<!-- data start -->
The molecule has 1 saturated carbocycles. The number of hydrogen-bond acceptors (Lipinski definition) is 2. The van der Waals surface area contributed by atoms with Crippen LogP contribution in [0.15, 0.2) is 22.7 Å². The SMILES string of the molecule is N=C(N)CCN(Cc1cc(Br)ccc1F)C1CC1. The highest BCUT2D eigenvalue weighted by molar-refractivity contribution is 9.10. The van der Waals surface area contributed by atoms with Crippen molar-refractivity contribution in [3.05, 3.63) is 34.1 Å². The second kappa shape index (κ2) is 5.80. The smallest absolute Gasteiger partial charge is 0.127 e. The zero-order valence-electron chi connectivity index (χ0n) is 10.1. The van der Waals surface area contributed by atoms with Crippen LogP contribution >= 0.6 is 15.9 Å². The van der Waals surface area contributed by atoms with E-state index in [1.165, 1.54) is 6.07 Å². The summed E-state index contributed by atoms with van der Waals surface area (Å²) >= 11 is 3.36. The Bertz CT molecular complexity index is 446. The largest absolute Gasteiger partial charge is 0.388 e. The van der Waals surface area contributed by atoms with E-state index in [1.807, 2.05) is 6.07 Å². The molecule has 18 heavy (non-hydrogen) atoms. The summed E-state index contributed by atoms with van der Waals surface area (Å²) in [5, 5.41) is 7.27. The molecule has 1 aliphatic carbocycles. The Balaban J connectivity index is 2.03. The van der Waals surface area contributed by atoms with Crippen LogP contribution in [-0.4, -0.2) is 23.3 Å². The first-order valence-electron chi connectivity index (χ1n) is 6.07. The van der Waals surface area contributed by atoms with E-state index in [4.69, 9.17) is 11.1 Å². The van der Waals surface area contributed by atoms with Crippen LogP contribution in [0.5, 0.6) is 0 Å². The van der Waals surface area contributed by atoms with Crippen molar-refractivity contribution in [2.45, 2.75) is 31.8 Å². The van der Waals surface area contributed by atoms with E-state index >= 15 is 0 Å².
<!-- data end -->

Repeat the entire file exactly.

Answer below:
The molecule has 1 saturated carbocycles. The number of hydrogen-bond acceptors (Lipinski definition) is 2. The van der Waals surface area contributed by atoms with Crippen LogP contribution in [0.15, 0.2) is 22.7 Å². The SMILES string of the molecule is N=C(N)CCN(Cc1cc(Br)ccc1F)C1CC1. The highest BCUT2D eigenvalue weighted by molar-refractivity contribution is 9.10. The van der Waals surface area contributed by atoms with Crippen molar-refractivity contribution in [3.05, 3.63) is 34.1 Å². The second kappa shape index (κ2) is 5.80. The smallest absolute Gasteiger partial charge is 0.127 e. The zero-order valence-electron chi connectivity index (χ0n) is 10.1. The van der Waals surface area contributed by atoms with Crippen LogP contribution >= 0.6 is 15.9 Å². The van der Waals surface area contributed by atoms with E-state index in [1.165, 1.54) is 6.07 Å². The summed E-state index contributed by atoms with van der Waals surface area (Å²) >= 11 is 3.36. The Bertz CT molecular complexity index is 446. The largest absolute Gasteiger partial charge is 0.388 e. The van der Waals surface area contributed by atoms with E-state index in [1.807, 2.05) is 6.07 Å². The molecule has 18 heavy (non-hydrogen) atoms. The summed E-state index contributed by atoms with van der Waals surface area (Å²) in [5, 5.41) is 7.27. The molecule has 1 aliphatic carbocycles. The Balaban J connectivity index is 2.03. The van der Waals surface area contributed by atoms with Crippen LogP contribution in [-0.4, -0.2) is 23.3 Å². The first-order valence-electron chi connectivity index (χ1n) is 6.07. The van der Waals surface area contributed by atoms with E-state index in [4.69, 9.17) is 11.1 Å². The van der Waals surface area contributed by atoms with Crippen LogP contribution in [0.5, 0.6) is 0 Å². The van der Waals surface area contributed by atoms with Crippen molar-refractivity contribution in [2.45, 2.75) is 31.8 Å². The van der Waals surface area contributed by atoms with E-state index >= 15 is 0 Å².